When do I review the Planner?The decision to review the planner is up to you. We suggest that it might be helpful to review it atleast once a year or when you are coming to the end of an Individual Family Service Plan.My child or family’s main prioritiesMany parents have shared that it is difficult to work on everything all at once. All of your needsare important; however it is often helpful to identify the issues that are currently the highestpriorities for you and your family, i.e. what is most important.This section is where you can write down what the main priorities are for you and your child andwhen they will be most important for you and your family to think about working on them.Remember, there are no right or wrong answers. This is what feels important to you and yourfamily right now.PriorityOver the nextfew monthsOver the next12 monthsOver the nextfew years12345Parents | 3

Physical healthand wellbeingPhysical health refers to the wellbeing of your child’s body as it relates to the way theycan do the activities they want and need to do. This could include their medical anddevelopmental needs.Possible areas of importance:• Understanding my child’s diagnosis• Communication (verbal, non verbal)My priorities are:• Eating and drinking• Movement and mobility• Medical treatments (e.g. BOTOX & surgery)• Sleep and rest• Exercise and fitness• Self care needs (e.g. dressing, toileting)• Pain• Other ...Parents | 4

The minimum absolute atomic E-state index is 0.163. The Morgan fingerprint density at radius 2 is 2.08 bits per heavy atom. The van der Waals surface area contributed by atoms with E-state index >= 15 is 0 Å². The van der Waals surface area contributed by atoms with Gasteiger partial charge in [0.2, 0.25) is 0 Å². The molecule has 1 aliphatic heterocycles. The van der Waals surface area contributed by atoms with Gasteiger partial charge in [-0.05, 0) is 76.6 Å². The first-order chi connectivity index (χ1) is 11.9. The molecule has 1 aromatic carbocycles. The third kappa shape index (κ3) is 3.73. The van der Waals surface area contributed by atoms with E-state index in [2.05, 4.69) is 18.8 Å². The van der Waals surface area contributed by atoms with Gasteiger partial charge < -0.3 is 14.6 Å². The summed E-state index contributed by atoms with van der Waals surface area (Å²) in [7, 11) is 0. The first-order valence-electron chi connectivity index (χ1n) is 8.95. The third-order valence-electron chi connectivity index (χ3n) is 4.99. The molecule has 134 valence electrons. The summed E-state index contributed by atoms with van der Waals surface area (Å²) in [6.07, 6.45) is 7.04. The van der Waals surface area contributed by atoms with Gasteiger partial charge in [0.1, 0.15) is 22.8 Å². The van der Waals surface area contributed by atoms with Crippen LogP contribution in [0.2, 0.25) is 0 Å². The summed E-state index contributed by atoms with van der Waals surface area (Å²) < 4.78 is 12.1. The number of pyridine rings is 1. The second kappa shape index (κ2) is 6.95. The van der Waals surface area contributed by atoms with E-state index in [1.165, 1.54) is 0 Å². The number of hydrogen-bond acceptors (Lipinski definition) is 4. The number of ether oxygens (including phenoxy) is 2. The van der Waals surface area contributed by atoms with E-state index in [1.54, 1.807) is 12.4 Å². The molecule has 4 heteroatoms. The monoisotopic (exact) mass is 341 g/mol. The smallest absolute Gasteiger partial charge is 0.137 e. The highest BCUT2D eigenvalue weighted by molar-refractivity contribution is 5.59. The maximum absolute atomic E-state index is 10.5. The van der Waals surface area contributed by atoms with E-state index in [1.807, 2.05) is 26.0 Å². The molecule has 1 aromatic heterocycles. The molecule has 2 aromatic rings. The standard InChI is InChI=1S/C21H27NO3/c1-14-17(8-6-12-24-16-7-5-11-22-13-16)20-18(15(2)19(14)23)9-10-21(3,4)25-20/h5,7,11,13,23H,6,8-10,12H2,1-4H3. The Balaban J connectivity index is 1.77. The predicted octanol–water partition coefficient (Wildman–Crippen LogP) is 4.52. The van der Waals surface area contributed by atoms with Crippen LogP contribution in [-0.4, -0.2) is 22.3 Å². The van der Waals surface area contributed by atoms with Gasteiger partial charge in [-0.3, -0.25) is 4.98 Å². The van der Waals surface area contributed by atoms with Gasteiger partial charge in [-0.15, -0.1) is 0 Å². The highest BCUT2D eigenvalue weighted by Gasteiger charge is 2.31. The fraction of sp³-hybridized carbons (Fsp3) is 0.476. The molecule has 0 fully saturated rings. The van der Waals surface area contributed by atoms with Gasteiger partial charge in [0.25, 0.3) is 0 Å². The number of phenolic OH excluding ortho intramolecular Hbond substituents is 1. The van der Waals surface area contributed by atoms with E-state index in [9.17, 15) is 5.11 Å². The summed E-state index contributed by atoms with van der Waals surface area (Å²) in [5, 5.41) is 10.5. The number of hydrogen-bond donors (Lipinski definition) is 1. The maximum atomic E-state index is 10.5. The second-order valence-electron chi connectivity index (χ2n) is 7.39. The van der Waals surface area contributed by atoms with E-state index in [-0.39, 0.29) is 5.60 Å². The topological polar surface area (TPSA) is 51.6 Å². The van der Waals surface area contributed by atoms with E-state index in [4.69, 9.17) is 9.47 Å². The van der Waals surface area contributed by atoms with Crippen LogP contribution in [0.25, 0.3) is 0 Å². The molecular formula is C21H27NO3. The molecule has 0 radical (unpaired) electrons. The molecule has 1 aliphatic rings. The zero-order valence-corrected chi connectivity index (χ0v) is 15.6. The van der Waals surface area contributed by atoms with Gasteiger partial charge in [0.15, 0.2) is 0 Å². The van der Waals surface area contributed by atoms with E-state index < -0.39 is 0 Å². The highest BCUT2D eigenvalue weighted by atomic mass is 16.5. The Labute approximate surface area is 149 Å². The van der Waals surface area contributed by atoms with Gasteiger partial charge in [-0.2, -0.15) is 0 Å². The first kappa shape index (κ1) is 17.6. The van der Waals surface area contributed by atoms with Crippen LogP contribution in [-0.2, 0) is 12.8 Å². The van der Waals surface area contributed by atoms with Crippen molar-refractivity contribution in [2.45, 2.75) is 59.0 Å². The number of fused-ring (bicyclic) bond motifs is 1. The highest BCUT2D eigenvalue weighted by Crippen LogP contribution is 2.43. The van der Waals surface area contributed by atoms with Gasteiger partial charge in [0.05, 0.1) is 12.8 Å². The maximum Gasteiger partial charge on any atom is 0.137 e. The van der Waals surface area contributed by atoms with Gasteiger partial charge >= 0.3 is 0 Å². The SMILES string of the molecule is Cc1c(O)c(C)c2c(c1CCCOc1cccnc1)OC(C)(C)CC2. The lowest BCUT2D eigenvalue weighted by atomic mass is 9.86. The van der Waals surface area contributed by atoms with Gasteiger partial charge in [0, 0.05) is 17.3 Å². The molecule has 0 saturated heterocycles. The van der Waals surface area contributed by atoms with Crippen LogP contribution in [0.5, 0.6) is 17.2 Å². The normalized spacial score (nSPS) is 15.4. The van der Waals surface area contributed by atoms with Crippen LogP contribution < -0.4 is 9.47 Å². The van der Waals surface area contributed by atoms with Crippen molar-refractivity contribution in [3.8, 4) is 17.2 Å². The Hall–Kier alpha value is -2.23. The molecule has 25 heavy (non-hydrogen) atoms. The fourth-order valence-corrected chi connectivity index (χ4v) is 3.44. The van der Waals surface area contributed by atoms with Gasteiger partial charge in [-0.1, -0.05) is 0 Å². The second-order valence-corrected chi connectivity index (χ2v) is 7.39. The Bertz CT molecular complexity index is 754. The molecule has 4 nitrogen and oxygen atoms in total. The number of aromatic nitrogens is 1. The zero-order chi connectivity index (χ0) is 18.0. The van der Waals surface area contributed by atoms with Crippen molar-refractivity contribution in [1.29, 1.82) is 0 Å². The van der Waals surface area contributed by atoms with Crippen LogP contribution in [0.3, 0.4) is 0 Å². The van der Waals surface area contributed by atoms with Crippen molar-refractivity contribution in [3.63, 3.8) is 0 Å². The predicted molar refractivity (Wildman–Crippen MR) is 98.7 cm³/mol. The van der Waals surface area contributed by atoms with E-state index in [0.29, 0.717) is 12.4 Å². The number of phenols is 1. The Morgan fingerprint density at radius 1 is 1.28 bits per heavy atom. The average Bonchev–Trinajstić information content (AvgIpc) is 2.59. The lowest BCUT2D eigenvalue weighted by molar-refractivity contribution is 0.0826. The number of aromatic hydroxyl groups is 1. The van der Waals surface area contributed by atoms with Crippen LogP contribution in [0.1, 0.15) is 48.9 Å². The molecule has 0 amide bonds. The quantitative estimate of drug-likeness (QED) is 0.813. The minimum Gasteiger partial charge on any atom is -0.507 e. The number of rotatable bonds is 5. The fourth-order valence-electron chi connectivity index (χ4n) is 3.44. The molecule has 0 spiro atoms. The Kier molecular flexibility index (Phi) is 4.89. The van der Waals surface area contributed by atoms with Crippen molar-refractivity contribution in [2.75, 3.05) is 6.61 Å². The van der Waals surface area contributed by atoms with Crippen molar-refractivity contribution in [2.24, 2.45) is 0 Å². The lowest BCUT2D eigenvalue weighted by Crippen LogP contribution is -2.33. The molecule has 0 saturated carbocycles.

Education and LearningLearning can be a lifelong process. Accessing the opportunities to learn can involveunderstanding the options available to your child, and finding the resources needed toassist your child’s learning to be productive and enjoyable.My priorities are:Possible areas of importance:• Understanding my child’s rights at school• Choosing the right child care,preschool or school• Educational support available to helpmy child (e.g. funding, teacher aides)• Getting to school• Participating in activities at school• Making friends at school• Changing to a new school• Coping with the schoolwork• Extra-curricular activities• Other ...Parents | 5

RelationshipsThe quality of relationships with other people impact on our wellbeing and abilty tocope. Significant relationships can include family members, friends, carers and peoplewe interact with in our day to day living.Possible areas of importance:• Brothers and sisters• Extended family such as grandparents,aunties, uncles and cousins• FriendshipsMy priorities are:• Service relationships• Other supportive relationships• Our family relationships• Other ...Parents | 6